Obama to visit Fresno, details unknown

FRESNO, Calif.

President Obama came closest to Fresno when he dedicated the Cesar Chavez National Monument in the Kern County foothills two years ago. He will visit Fresno Friday to discuss the drought. His visit follows House Speaker John Boehners appearance with Valley republican congressmen in late January.

Political Science Professor Tom Holyoke of Fresno State thinks it's a bit of political theatre.

"I think it's fair to say the President coming out here personally is something of a reaction to the pressure put on Democrats by Congressman Valadao, Congressman Nunes and Congressman McCarthy with the legislation that when through the House the other day," Holyoke said.

The President is expected to meet with local agricultural leaders, which is what all past Presidents have done when they've visited the Valley. Both Presidents Bush and Clinton made a couple of visits to the Central Valley. In addition to meeting with farmers they took side trips.

After a visits to the Valley in 2001 President Bush hiked to the top of Morro Rock in Sequoia National Park. In 1995 President Clinton visited school children in Selma, and made a big hit at the Simonies Farms store in Fresno. Owner Dennis Simonian has pictures of the event posted in the store, and remembers it as a big event.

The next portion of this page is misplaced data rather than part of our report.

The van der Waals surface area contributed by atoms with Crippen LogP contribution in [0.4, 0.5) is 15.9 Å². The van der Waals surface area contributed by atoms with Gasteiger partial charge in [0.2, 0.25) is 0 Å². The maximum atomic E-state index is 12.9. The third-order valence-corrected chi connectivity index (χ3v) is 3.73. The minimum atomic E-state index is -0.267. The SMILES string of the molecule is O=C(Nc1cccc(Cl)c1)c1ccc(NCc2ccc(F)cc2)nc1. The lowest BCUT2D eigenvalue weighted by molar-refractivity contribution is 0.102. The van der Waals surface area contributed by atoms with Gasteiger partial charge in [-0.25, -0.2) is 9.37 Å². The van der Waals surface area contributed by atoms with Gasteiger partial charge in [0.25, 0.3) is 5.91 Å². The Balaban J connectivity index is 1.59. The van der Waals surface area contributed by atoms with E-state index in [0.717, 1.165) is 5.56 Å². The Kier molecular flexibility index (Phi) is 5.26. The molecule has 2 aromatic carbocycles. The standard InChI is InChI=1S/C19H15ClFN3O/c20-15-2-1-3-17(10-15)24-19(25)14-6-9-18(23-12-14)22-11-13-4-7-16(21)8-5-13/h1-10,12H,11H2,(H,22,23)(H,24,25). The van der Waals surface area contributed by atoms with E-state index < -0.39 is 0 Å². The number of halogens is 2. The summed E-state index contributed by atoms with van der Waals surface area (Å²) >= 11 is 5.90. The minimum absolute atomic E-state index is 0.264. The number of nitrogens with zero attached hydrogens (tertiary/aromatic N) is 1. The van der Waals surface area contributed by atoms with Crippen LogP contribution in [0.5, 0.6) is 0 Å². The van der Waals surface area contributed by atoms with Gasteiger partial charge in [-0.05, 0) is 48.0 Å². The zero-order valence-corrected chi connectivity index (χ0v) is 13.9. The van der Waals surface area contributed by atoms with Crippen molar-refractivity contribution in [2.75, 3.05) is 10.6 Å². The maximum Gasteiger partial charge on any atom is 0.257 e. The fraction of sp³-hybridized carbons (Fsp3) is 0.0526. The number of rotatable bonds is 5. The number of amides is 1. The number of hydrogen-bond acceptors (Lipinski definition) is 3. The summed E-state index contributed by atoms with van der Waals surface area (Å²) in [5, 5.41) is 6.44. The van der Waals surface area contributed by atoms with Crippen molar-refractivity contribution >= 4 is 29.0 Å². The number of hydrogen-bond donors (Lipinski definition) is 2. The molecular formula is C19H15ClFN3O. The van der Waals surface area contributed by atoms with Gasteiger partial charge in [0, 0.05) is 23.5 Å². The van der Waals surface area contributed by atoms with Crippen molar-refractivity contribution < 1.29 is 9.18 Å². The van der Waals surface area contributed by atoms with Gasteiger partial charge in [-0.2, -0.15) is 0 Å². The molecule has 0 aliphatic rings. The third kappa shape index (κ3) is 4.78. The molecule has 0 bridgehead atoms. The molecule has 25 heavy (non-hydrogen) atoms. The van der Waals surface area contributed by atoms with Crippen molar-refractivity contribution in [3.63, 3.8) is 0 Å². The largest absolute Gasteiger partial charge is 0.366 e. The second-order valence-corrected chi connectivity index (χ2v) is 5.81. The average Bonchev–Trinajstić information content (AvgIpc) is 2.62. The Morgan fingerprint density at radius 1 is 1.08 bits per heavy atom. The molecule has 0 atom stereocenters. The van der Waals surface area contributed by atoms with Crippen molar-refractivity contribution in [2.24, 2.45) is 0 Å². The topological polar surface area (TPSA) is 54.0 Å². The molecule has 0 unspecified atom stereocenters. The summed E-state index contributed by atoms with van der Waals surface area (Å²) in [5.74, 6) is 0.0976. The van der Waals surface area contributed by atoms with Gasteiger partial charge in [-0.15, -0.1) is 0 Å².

"Oh that was great that was like a storybook time, when it came, it was unbelievable to have the President of the United States, whether you are a Republican or a Democrat, he was the President of the United States come to see a little guy like us," Simonian said.

While President Obama's itinerary hasn't been released Simonian would be happy to see him.

"I would welcome him to the San Joaquin Valley and the main thing I would tell him we're in trouble, we gotta take care of this water issue, we need help," Simonian said.

What help could the President bring? Congressman David Valadao said the President and Democrats in the Senate can take action on environmental and other issues, he feels are contributing to the water shortage.

"We can't control a drought we obviously can't make it rain or snow but what we can do is use the infrastructure we have in place now, to its capacity," Valadao said.

Valadao sponsored a drought relief bill which has passed the House, but is now in the Senate. It rehashes some earlier republican efforts to relax environmental regulations, which the Senate has rejected in the past. The president may not go for the bill, but his visit is seen as a strong show of support for drought relief efforts of some sort.

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